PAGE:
The recent news has been filled with the incredible story of Diego the tortoise who alone was able to sire almost 1,000 offspring. Together with 14 other giant tortoises that were initially taken from the island, these individuals have helped bring back Española’s population of giant tortoises from the brink of extinction in the 1960s to well over 2,000 as I am writing this blog. Though an inspiring story, the long-term survival of Diego and his kin, just like with any threatened species, will rely on ensuring a suitable habitat where they can thrive once again.

The Charles Darwin Foundation has been collaborating with GTRI over the last 5 years to study how to restore the endangered population of Opuntia tree cacti on Española Island — the giant tortoises’ primary food source (Gibbs et al. 2008).

Diego the tortoise before his release back to Espanola Island on June 15, 2020. (Photo: Galapagos National Park Directorate).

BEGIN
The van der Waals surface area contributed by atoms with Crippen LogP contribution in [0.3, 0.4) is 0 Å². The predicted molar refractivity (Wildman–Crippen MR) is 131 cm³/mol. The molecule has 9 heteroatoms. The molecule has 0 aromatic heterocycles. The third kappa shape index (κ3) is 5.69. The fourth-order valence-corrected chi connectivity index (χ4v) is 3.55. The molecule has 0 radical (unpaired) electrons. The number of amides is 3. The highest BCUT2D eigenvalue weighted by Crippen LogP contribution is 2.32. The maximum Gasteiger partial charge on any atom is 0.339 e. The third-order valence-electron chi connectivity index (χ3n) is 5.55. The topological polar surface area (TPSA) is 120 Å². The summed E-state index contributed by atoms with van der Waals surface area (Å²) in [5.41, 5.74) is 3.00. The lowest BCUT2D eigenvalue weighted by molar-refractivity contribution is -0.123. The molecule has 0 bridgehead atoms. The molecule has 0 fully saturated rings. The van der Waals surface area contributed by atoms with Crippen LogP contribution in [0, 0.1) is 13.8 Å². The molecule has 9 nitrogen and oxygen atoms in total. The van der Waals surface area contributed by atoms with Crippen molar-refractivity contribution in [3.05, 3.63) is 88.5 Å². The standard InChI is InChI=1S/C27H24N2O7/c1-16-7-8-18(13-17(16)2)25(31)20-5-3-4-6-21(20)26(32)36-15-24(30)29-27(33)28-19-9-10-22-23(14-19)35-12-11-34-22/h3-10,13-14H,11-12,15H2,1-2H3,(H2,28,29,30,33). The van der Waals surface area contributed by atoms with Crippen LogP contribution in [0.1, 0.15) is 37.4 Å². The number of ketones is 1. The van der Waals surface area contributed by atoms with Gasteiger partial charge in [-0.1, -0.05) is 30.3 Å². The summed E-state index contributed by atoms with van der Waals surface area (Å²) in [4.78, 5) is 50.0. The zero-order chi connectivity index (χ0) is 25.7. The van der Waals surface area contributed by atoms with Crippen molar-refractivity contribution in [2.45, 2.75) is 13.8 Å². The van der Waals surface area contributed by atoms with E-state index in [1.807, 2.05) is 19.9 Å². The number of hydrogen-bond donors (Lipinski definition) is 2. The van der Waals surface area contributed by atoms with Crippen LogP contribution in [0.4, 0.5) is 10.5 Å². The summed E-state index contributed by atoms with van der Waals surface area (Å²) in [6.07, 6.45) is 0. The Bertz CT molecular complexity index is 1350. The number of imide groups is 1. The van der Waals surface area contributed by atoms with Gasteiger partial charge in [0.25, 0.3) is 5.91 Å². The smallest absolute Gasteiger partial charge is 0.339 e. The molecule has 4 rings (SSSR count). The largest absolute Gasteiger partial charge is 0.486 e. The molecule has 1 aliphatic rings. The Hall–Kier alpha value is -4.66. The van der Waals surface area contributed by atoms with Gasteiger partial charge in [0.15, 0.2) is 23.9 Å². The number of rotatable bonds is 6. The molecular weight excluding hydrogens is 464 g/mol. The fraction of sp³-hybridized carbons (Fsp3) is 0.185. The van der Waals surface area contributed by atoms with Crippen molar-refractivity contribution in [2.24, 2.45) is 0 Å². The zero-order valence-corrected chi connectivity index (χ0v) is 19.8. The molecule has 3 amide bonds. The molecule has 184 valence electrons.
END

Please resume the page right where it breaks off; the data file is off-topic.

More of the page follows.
The current population of Opuntia megasperma var. orientalis on Española is estimated at less than 3,000 individual trees across the entire 23 square miles of the island. Historic expeditions to this island such as the California Academy of Sciences (CAS) Galapagos expedition of 1905-1906 had suggested a historically greater number of Opuntias and even documented this abundance with photographs of the island where the skyline was dotted with forests of Opuntia trees (see photos below). Several factors have contributed to the current declines, including the absence of tortoises and the presence of the introduced feral goats of Española, which were only finally eradicated in 1978 (Gibbs et al. 2008; Márquez et al. 2019; Jaramillo et al. 2018).